Home Wildlife Center of Virginia: Skunks are on the move; it’s mating season

Wildlife Center of Virginia: Skunks are on the move; it’s mating season

Crystal Graham
skunks in den
(© gnagel – stock.adobe.com)

If you or your pets have had a close encounter with a skunk this month, you are not alone. It’s mating season which means skunks are traveling outside of their normal territories.

The Wildlife Center of Virginia said a male skunk may travel several miles in one night searching for females to mate with – and often more than one in a single night.

Mating season typically runs through mid-March.

Tips for dealing with skunks

  • Slow down while driving and watch out for skunks crossing roads, especially at night and during twilight hours. Food litter left behind by humans near roadways is an easy meal for a skunk, but can often result in the animal being hit by a vehicle.
  • Prepare your outdoor space to safely deter mother skunks from denning near your home. Baby skunks spend the first eight weeks of their lives in the safety of an underground burrow. Check for existing or possible den sites beneath porches, crawlspaces and other residential structures. The openings to skunk dens are usually about four to six inches wide and smell faintly like skunk. In general, skunks are not difficult to deter, and even mild harassment can make them leave the area, though it’s important to first identify if the skunk is a mother with babies.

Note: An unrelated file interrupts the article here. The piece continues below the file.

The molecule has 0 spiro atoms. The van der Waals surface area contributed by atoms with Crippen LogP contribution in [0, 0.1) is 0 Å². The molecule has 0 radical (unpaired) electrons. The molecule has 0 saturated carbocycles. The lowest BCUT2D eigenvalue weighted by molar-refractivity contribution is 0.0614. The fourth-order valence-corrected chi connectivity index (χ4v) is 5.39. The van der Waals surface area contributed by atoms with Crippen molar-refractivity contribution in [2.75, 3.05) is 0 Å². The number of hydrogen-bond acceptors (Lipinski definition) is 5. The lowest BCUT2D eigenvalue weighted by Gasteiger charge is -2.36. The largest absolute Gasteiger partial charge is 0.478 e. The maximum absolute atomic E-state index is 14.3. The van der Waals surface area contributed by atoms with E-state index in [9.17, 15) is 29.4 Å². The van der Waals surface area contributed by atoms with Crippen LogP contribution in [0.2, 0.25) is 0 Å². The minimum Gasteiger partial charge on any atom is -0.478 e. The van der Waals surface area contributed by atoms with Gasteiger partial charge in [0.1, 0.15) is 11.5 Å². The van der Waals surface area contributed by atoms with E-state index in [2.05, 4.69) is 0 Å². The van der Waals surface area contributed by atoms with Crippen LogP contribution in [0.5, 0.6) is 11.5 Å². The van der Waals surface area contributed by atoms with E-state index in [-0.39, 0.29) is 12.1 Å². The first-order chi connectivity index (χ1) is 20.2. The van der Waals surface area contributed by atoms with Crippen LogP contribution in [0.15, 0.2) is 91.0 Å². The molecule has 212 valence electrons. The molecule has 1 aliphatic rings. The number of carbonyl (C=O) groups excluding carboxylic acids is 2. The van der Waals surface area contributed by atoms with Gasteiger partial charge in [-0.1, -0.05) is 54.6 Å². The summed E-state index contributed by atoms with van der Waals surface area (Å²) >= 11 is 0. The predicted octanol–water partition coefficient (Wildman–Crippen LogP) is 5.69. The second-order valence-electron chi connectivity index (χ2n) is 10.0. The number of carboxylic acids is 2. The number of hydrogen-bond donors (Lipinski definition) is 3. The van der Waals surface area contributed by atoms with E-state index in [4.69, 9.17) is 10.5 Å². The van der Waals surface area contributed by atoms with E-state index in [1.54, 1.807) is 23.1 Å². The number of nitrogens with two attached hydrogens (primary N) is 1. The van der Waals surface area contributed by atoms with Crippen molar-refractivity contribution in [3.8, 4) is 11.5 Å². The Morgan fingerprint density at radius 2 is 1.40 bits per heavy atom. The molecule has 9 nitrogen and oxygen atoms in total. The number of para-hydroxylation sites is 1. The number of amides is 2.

• Learn to recognize defensive behavior in skunks in the event of an unplanned encounter. Skunks have poor eyesight and can be approached slowly, though it’s always important to watch for signs of agitation. Before spraying, an agitated skunk will first stamp its feet, turn around (with backend toward the target), raise its tail, and look over its shoulder and hiss. If the perceived threat does not leave, a skunk can spray up to five or six times and reach targets that are 15 feet away.
  • Use extreme caution when interacting with skunks, especially when close contact is necessary. In Virginia, skunks are a species considered to be at high risk for rabies and roundworm.

Mating season for skunks typically runs through mid-March. Baby skunks (called kits) are usually born in May or June.

For more information on skunks, visit wildlifecenter.org/skunks-neighbors


Crystal Graham

Crystal Graham

Crystal Abbe Graham is the regional editor of Augusta Free Press. A 1999 graduate of Virginia Tech, she has worked for nearly 25 years as a reporter and editor for several Virginia publications, written a book, and garnered more than a dozen Virginia Press Association awards for writing and graphic design. She was the co-host of "Viewpoints," a weekly TV news show, and co-host of Virginia Tonight, a nightly TV news show. Her work on "Virginia Tonight" earned her a national Telly award for excellence in television.